‍About ‍Don

‍A ‍Brief ‍Background


‍Born ‍in ‍the ‍U.S.A. ‍I ‍came ‍to ‍France ‍in ‍1956, ‍accompanied ‍by ‍my ‍wife ‍and ‍two ‍very ‍small ‍children.  After ‍completing ‍a ‍Master’s ‍degree ‍at ‍the ‍University ‍of ‍California ‍at ‍Berkeley, ‍my ‍aim ‍was ‍to ‍pursue ‍a ‍Doctorate ‍in ‍Paris, ‍but, ‍almost ‍inadvertently, ‍I ‍came ‍to ‍stay.

‍The ‍region ‍where ‍Gothic ‍architecture ‍was ‍initiated ‍and ‍developed ‍was ‍the ‍Île ‍de ‍France.  Since ‍this ‍was ‍where ‍I ‍lived, ‍it ‍seemed ‍normal ‍that ‍I ‍acquire ‍an ‍interest ‍in ‍the ‍13th ‍and ‍14th ‍century ‍marvels ‍that ‍surrounded ‍me.  In ‍1985 ‍I ‍began ‍following ‍courses ‍on ‍this ‍subject ‍at ‍the ‍Sorbonne, ‍a ‍fascinating ‍hobby ‍that ‍continued ‍for ‍15 ‍years.  By ‍nature ‍given ‍to ‍research ‍(I ‍was ‍employed ‍at ‍the ‍Muséum ‍National ‍d’Histoire ‍Naturelle ‍in ‍Paris ‍for ‍35 ‍years, ‍doing ‍research ‍in ‍the ‍paléontologie ‍of ‍primitive ‍mammals) ‍I ‍of ‍course ‍supplemented ‍the ‍Sorbonne ‍courses ‍by  profiting ‍from ‍the ‍enormous ‍bibliographic ‍resources ‍that ‍Paris ‍offers ‍to ‍increase ‍my ‍knowledge.

‍After ‍my ‍retirement ‍in ‍1992 ‍I ‍was ‍able ‍to ‍devote ‍all ‍my ‍time ‍to ‍a ‍project ‍to ‍build ‍a ‍small ‍edifice ‍in ‍a ‍pure ‍13th ‍century ‍style.  The ‍Gothic ‍of ‍this ‍period, ‍in ‍my ‍opinion, ‍constitutes ‍an ‍architecture ‍of ‍unrivaled ‍beauty.  During ‍1993 ‍I ‍made ‍plans ‍and ‍drawings ‍for ‍this ‍edifice ‍(it ‍is ‍called ‍an ‍edifice ‍for ‍lack ‍of ‍something ‍better: ‍it’s ‍not ‍a ‍house, ‍nor ‍a ‍castle, ‍nor ‍a ‍church).  To ‍transfer ‍these ‍ideas ‍into ‍reality, ‍I ‍began ‍carving ‍the ‍wonderful ‍limestone ‍that ‍constitutes ‍much ‍of ‍the ‍old, ‍historical ‍buildings ‍of ‍Paris.  To ‍do ‍this, ‍I ‍hastily ‍constructed ‍a ‍shelter ‍in ‍the ‍backyard ‍of ‍my ‍suburban ‍home.  In ‍1994 ‍I ‍finished ‍the ‍stone ‍door ‍jambs ‍of ‍a ‍first ‍doorway.  By ‍2007 ‍I ‍considered ‍that ‍I ‍had ‍carved ‍about ‍80% ‍of ‍the ‍stones ‍that ‍were ‍necessary ‍for ‍the ‍windows ‍and ‍doors.  My ‍rather ‍advanced ‍age ‍convinced ‍me ‍that ‍it ‍was ‍now ‍or ‍never.  After ‍a ‍discouragingly ‍long ‍search ‍I ‍found ‍a ‍property ‍that ‍was ‍sufficiently ‍large, ‍and, ‍moreover, ‍was ‍situated ‍near ‍the ‍house ‍of ‍my ‍son, ‍in ‍the ‍Morvan ‍natural ‍park ‍of ‍Burgundy.  Authorization ‍to ‍build ‍such ‍an ‍architectural ‍fantasy ‍was ‍obviously ‍not ‍easy ‍to ‍obtain, ‍but ‍the ‍broad-mindedness ‍of ‍several ‍responsible ‍authorities ‍greatly ‍facilitated ‍the ‍task.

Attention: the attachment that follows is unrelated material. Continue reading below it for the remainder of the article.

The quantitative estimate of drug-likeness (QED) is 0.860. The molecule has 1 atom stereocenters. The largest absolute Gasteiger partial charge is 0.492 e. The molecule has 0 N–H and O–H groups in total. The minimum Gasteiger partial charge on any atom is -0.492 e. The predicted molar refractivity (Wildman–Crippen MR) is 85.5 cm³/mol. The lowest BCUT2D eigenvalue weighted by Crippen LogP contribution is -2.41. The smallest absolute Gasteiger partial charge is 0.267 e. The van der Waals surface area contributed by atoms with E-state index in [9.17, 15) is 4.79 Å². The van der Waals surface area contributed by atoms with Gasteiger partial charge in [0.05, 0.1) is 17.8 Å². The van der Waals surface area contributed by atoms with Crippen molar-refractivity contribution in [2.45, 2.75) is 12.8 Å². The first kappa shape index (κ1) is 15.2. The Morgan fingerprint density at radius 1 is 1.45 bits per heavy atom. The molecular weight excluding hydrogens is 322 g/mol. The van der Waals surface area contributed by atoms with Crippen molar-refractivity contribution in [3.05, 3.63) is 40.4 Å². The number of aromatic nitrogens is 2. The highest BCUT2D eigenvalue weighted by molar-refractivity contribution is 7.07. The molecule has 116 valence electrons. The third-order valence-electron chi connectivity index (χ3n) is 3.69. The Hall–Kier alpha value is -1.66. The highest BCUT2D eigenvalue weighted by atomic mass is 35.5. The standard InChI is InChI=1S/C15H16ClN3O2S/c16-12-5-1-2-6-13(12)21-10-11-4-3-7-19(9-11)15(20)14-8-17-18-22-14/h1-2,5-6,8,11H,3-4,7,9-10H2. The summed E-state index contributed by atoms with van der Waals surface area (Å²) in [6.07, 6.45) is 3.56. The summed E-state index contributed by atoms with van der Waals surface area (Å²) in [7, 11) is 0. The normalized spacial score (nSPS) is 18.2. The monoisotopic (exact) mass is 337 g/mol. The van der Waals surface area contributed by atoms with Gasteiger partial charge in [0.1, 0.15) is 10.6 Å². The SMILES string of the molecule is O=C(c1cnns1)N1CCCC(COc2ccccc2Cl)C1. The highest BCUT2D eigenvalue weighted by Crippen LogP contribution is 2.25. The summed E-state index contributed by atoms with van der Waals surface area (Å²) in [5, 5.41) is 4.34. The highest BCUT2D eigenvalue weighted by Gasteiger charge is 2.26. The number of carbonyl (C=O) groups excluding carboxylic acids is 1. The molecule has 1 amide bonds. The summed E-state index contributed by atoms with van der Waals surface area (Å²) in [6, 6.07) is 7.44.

‍An ‍enormous ‍hole ‍in ‍the ‍slope ‍of ‍the ‍field ‍by ‍my ‍(new) ‍house ‍was ‍dug ‍in ‍2008.  Nearly ‍two ‍years ‍were ‍required ‍to ‍complete ‍the ‍foundations.  Then, ‍finally, ‍the ‍edifice ‍began ‍to ‍rise ‍above ‍ground ‍level.  At ‍the ‍end ‍of ‍2012 ‍the ‍wooden ‍vault ‍supports ‍were ‍removed ‍from ‍most ‍of ‍the ‍basement ‍rooms.  A ‍valid ‍(and ‍rather ‍spectacular) ‍idea ‍was ‍thus ‍provided ‍of ‍what ‍we ‍had ‍engaged ‍upon ‍and ‍that ‍it ‍was ‍really ‍possible.

‍But ‍the ‍best ‍is ‍still ‍to ‍come!